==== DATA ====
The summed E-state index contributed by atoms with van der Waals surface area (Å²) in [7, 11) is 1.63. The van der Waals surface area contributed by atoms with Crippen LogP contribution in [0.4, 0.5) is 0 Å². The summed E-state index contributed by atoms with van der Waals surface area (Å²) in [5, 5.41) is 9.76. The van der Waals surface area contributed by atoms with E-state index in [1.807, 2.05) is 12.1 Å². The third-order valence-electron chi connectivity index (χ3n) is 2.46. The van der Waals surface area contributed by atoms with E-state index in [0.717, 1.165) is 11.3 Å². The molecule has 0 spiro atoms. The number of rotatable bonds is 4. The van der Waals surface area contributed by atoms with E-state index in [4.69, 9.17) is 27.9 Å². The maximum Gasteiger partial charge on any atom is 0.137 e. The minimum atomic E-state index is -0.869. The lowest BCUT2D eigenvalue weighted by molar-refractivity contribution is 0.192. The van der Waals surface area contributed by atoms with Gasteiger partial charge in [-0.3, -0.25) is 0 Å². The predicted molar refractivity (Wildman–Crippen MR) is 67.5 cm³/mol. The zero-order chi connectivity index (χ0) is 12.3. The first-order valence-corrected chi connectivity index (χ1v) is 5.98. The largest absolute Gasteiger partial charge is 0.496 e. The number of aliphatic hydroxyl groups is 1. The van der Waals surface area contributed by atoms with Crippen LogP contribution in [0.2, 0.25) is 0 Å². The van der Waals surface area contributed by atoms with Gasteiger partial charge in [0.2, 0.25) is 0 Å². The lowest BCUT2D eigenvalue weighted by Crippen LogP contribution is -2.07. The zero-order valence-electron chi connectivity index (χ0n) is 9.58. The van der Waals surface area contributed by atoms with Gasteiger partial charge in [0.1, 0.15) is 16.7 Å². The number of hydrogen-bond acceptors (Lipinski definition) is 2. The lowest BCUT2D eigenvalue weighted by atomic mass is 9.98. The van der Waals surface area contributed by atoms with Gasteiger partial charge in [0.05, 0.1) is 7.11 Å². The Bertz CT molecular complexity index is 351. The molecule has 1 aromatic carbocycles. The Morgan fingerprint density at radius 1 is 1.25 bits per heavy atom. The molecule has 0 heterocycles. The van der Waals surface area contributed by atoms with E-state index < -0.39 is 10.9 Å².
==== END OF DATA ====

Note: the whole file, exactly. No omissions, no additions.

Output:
The summed E-state index contributed by atoms with van der Waals surface area (Å²) in [7, 11) is 1.63. The van der Waals surface area contributed by atoms with Crippen LogP contribution in [0.4, 0.5) is 0 Å². The summed E-state index contributed by atoms with van der Waals surface area (Å²) in [5, 5.41) is 9.76. The van der Waals surface area contributed by atoms with E-state index in [1.807, 2.05) is 12.1 Å². The third-order valence-electron chi connectivity index (χ3n) is 2.46. The van der Waals surface area contributed by atoms with E-state index in [0.717, 1.165) is 11.3 Å². The molecule has 0 spiro atoms. The number of rotatable bonds is 4. The van der Waals surface area contributed by atoms with E-state index in [4.69, 9.17) is 27.9 Å². The maximum Gasteiger partial charge on any atom is 0.137 e. The minimum atomic E-state index is -0.869. The lowest BCUT2D eigenvalue weighted by molar-refractivity contribution is 0.192. The van der Waals surface area contributed by atoms with Gasteiger partial charge in [-0.3, -0.25) is 0 Å². The predicted molar refractivity (Wildman–Crippen MR) is 67.5 cm³/mol. The zero-order chi connectivity index (χ0) is 12.3. The first-order valence-corrected chi connectivity index (χ1v) is 5.98. The largest absolute Gasteiger partial charge is 0.496 e. The number of aliphatic hydroxyl groups is 1. The van der Waals surface area contributed by atoms with Crippen LogP contribution in [0.2, 0.25) is 0 Å². The van der Waals surface area contributed by atoms with Gasteiger partial charge in [0.2, 0.25) is 0 Å². The lowest BCUT2D eigenvalue weighted by Crippen LogP contribution is -2.07. The zero-order valence-electron chi connectivity index (χ0n) is 9.58. The van der Waals surface area contributed by atoms with Gasteiger partial charge in [0.1, 0.15) is 16.7 Å². The number of hydrogen-bond acceptors (Lipinski definition) is 2. The lowest BCUT2D eigenvalue weighted by atomic mass is 9.98. The van der Waals surface area contributed by atoms with Gasteiger partial charge in [0.05, 0.1) is 7.11 Å². The Bertz CT molecular complexity index is 351. The molecule has 1 aromatic carbocycles. The Morgan fingerprint density at radius 1 is 1.25 bits per heavy atom. The molecule has 0 heterocycles. The van der Waals surface area contributed by atoms with E-state index < -0.39 is 10.9 Å².